Butler woman charged with stealing, leaking patient information from UPMC, AHN |

Butler woman charged with stealing, leaking patient information from UPMC, AHN

Jacob Tierney

A federal grand jury in Pittsburgh on Thursday indicted a Butler woman on charges of wrongfully obtaining and disclosing patients’ health information, according to the office of U.S. Attorney Scott W. Brady.

Linda Sue Kalina, 61, was a patient information coordinator, first at UPMC, then for the Allegheny Health Network.

From March 2016 through August 2017, Kalina “wrongfully obtained” health information for 111 patients in violation of the Health Insurance Portability and Accountability Act, aka HIPAA, which protects patient privacy, according to a Friday statement from the U.S. Attorney’s Office.

On four occasions, she “wrongfully disclosed” health information on three patients with “the intent to cause malicious harm,” the attorney’s office said.

Further details were not immediately available.

Assistant U.S. Attorney Carolyn Bloch is prosecuting this case on behalf of the government.

The charges are the result of an FBI investigation.

Jacob Tierney is a Tribune-Review staff writer. Reach him at [email protected], 724-836-6646 or via Twitter @Soolseem.

TribLIVE commenting policy

You are solely responsible for your comments and by using you agree to our Terms of Service.

We moderate comments. Our goal is to provide substantive commentary for a general readership. By screening submissions, we provide a space where readers can share intelligent and informed commentary that enhances the quality of our news and information.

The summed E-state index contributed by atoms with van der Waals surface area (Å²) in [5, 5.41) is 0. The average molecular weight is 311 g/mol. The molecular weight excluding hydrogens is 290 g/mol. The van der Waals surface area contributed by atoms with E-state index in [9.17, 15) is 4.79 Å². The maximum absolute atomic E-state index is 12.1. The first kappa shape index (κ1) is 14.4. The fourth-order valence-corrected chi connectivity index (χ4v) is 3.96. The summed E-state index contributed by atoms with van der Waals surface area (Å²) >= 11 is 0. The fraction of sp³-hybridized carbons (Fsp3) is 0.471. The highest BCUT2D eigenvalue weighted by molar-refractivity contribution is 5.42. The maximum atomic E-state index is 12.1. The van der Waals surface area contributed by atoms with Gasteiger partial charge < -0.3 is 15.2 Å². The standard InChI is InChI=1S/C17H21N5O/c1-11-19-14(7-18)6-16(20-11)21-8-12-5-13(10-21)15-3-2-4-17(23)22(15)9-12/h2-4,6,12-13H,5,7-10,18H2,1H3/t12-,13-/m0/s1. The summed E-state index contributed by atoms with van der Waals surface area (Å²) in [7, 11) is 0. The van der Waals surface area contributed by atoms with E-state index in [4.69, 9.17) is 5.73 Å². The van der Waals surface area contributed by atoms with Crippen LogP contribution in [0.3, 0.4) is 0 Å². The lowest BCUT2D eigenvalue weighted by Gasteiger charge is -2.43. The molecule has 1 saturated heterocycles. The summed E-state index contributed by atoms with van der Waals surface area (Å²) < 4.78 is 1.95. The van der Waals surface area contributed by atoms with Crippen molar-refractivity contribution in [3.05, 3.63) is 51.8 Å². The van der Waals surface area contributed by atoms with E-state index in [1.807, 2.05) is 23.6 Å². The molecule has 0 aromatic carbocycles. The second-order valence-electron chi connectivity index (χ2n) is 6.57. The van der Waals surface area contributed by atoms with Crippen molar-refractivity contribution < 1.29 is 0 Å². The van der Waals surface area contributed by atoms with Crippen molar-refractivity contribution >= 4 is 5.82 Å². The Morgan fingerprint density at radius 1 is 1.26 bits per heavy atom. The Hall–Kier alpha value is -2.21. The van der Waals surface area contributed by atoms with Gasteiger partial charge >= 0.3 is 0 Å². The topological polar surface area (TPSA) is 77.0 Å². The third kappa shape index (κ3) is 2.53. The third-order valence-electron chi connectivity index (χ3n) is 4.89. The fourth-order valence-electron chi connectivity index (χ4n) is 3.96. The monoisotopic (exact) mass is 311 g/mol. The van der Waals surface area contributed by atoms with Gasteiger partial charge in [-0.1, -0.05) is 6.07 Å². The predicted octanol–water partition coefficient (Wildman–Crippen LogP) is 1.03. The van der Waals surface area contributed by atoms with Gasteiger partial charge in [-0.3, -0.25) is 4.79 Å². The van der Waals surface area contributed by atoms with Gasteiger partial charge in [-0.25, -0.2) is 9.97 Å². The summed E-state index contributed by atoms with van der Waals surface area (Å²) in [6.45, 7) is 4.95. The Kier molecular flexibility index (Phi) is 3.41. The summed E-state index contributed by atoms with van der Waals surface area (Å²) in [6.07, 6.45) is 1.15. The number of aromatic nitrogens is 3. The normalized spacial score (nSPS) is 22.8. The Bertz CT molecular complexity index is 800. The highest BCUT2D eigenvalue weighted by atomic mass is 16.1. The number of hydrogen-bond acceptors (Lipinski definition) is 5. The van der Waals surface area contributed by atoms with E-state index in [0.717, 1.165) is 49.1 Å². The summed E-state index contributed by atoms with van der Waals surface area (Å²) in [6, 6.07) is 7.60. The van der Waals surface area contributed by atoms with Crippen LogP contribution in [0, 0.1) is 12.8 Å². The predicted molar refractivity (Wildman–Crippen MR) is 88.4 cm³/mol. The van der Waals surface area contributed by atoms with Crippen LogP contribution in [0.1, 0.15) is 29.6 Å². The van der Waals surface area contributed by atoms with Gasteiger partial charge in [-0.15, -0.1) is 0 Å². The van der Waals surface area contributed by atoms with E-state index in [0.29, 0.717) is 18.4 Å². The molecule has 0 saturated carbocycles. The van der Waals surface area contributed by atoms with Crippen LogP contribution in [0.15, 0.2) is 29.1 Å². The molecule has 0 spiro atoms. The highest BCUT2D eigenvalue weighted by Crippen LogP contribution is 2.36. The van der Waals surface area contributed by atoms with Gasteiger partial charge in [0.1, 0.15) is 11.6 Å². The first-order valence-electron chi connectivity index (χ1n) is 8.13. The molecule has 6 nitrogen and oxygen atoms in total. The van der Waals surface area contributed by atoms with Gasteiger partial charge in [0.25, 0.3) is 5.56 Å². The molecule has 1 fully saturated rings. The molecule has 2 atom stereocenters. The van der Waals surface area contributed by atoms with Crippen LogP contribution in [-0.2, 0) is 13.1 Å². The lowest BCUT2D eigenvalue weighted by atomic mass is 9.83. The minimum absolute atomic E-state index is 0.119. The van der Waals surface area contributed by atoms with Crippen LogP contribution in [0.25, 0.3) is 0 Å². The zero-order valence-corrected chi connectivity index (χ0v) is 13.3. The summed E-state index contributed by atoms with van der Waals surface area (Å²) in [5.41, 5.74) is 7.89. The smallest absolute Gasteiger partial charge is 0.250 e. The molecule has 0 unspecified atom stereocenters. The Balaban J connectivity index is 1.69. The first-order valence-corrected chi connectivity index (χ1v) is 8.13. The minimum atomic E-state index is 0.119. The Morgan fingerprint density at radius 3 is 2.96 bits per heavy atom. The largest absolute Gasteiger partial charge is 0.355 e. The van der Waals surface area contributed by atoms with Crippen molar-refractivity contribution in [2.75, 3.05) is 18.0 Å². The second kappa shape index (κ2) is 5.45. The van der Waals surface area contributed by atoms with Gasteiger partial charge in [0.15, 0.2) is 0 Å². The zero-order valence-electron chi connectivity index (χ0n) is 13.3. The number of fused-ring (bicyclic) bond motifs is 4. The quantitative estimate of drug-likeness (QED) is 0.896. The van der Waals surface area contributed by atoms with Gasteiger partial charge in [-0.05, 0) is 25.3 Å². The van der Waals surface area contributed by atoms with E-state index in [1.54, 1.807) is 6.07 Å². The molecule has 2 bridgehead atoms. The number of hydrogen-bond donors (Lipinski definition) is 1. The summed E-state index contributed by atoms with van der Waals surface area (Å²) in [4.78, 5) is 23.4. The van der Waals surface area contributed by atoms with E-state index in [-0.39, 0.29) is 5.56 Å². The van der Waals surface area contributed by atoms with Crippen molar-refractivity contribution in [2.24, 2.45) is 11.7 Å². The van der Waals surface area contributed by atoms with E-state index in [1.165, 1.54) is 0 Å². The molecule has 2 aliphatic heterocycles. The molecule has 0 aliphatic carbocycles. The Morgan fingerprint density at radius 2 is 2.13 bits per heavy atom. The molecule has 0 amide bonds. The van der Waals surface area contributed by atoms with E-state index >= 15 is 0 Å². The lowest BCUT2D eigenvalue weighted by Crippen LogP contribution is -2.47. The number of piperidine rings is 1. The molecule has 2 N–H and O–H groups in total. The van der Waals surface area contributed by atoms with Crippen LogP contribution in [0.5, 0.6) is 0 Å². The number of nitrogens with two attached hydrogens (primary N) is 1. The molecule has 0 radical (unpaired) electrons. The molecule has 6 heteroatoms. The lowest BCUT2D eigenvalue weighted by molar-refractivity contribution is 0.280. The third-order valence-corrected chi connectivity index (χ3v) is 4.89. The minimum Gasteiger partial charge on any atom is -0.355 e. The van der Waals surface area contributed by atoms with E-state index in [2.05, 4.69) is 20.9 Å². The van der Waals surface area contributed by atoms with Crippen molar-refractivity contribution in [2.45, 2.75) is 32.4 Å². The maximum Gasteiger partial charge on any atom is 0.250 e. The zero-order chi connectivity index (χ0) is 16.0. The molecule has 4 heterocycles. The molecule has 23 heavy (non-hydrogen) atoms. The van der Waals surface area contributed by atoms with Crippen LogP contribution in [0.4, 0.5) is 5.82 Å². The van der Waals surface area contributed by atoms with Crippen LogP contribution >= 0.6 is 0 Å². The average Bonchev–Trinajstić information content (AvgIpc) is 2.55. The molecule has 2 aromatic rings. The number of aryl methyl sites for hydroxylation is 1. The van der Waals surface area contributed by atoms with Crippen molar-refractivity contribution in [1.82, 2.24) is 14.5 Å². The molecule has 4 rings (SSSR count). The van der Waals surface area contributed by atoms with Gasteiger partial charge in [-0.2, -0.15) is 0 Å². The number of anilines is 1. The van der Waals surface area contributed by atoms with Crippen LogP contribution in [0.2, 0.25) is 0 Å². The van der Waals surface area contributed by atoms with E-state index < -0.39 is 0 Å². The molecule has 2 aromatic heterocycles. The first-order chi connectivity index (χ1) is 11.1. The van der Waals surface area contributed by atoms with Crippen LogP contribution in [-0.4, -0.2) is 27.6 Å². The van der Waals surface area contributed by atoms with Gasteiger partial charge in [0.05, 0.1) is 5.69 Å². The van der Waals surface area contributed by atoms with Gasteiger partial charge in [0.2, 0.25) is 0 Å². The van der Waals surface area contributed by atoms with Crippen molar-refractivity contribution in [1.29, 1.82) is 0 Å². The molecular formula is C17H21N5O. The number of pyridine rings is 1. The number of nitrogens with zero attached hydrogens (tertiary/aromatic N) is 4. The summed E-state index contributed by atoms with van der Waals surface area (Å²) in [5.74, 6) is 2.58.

While most comments will be posted if they are on-topic and not abusive, moderating decisions are subjective. We will make them as carefully and consistently as we can. Because of the volume of reader comments, we cannot review individual moderation decisions with readers.

We value thoughtful comments representing a range of views that make their point quickly and politely. We make an effort to protect discussions from repeated comments either by the same reader or different readers

We follow the same standards for taste as the daily newspaper. A few things we won't tolerate: personal attacks, obscenity, vulgarity, profanity (including expletives and letters followed by dashes), commercial promotion, impersonations, incoherence, proselytizing and SHOUTING. Don't include URLs to Web sites.

We do not edit comments. They are either approved or deleted. We reserve the right to edit a comment that is quoted or excerpted in an article. In this case, we may fix spelling and punctuation.

We welcome strong opinions and criticism of our work, but we don't want comments to become bogged down with discussions of our policies and we will moderate accordingly.

We appreciate it when readers and people quoted in articles or blog posts point out errors of fact or emphasis and will investigate all assertions. But these suggestions should be sent via e-mail. To avoid distracting other readers, we won't publish comments that suggest a correction. Instead, corrections will be made in a blog post or in an article.